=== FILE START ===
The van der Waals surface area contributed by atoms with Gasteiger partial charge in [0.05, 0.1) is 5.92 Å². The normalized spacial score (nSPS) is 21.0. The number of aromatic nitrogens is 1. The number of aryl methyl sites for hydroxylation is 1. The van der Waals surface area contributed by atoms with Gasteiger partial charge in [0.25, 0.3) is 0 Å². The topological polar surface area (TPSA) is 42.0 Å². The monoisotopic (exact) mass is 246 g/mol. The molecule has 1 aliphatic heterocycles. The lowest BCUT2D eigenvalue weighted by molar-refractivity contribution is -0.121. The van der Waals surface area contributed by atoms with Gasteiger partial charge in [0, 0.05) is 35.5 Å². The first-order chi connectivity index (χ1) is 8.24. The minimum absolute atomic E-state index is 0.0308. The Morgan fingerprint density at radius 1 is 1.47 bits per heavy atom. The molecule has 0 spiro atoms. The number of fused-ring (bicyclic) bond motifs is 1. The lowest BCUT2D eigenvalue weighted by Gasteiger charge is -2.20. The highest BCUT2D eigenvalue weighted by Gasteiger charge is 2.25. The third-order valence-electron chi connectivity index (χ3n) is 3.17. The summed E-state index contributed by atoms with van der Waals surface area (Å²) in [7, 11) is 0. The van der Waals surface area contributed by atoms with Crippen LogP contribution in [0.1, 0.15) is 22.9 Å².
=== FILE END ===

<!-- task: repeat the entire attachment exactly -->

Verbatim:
The van der Waals surface area contributed by atoms with Gasteiger partial charge in [0.05, 0.1) is 5.92 Å². The normalized spacial score (nSPS) is 21.0. The number of aromatic nitrogens is 1. The number of aryl methyl sites for hydroxylation is 1. The van der Waals surface area contributed by atoms with Gasteiger partial charge in [0.25, 0.3) is 0 Å². The topological polar surface area (TPSA) is 42.0 Å². The monoisotopic (exact) mass is 246 g/mol. The molecule has 1 aliphatic heterocycles. The lowest BCUT2D eigenvalue weighted by molar-refractivity contribution is -0.121. The van der Waals surface area contributed by atoms with Gasteiger partial charge in [0, 0.05) is 35.5 Å². The first-order chi connectivity index (χ1) is 8.24. The minimum absolute atomic E-state index is 0.0308. The Morgan fingerprint density at radius 1 is 1.47 bits per heavy atom. The molecule has 0 spiro atoms. The number of fused-ring (bicyclic) bond motifs is 1. The lowest BCUT2D eigenvalue weighted by Gasteiger charge is -2.20. The highest BCUT2D eigenvalue weighted by Gasteiger charge is 2.25. The third-order valence-electron chi connectivity index (χ3n) is 3.17. The summed E-state index contributed by atoms with van der Waals surface area (Å²) in [7, 11) is 0. The van der Waals surface area contributed by atoms with Crippen LogP contribution in [0.1, 0.15) is 22.9 Å².